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School of Nursing
First graduating class of KU School of Nursing
Student nurses, 1909
Student nurses, then and now...

Student nurse
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nurses at table photo

KU School of Nursing History and Facts

For more than a century, the University of Kansas School of Nursing has been dedicated to preparing students for the challenges that await them upon graduation. The first class to complete their nursing education at KU was comprised of just four young women. Today, the School has a diverse student body of more than 700 men and women.

Founded as the Department of Nursing in 1906, the KU School of Nursing has exemplified its responsiveness to health care needs through its innovative education, nationally recognized research initiatives and professional activities. Located on the KU Medical Center campus in Kansas City, Kansas, the KU School of Nursing offers baccalaureate, master's and doctoral degrees as well as statewide continuing education programs.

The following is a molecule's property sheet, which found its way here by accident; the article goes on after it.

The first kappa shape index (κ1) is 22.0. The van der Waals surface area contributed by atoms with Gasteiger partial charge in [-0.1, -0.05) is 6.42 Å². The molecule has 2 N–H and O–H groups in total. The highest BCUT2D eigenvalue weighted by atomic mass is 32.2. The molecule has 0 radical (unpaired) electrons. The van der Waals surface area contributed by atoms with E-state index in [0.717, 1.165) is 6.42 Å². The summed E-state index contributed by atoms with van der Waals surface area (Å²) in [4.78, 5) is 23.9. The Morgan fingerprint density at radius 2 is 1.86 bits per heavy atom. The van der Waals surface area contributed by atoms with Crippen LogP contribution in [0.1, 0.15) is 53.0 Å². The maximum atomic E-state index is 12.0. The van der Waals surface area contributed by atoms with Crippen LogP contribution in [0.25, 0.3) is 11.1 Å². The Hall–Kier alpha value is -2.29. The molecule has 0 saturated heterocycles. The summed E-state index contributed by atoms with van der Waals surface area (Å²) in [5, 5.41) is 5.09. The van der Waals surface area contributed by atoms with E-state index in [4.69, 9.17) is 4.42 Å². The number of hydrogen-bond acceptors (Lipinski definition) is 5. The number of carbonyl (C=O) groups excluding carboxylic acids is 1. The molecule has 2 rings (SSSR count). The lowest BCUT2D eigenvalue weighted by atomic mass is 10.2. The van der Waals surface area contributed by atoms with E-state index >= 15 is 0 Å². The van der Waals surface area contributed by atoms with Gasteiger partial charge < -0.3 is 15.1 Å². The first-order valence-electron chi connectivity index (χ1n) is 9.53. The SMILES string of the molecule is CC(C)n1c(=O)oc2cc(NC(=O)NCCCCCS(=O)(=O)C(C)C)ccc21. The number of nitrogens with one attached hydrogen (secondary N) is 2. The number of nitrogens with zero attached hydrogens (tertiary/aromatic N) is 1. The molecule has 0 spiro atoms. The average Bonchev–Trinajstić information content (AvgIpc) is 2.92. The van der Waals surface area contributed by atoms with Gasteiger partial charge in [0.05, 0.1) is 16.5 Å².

The baccalaureate program, established in 1929, enrolls approximately 300 students. Registered nurses can complete a Bachelor of Science degree or enroll in an accelerated program leading to a master's degree. The School offers graduate programs leading to a Master of Science degree in nursing in the Leadership Major: organizational leadership, healthcare informatics, public health nursing and clinical research management.

The Doctor of Philosophy in Nursing program was established in 1983 to meet the demand for nursing researchers to study relevant clinical problems. It encourages leadership and prepares nurse scientists for university faculty positions, work in research and leadership roles in clinical settings, professional organizations and government agencies.

The Doctor of Nursing Practice, established in 2008, prepares advanced practice nurses at the highest level of nursing practice. The DNP offers sophisticated, cutting-edge experiences that help nurses actively engage in a complex, dynamic, and demanding health care field. Skills in collaboration, innovation and evaluation, complemented by advanced practice nursing skills, will prepare nurses to shape the future of health care. Such advanced practice nurses will be prepared to provide patient-centered care that is evidence-based, contribute to the development of evidence-based practice, and pursue leadership roles in a variety of health care and educational settings.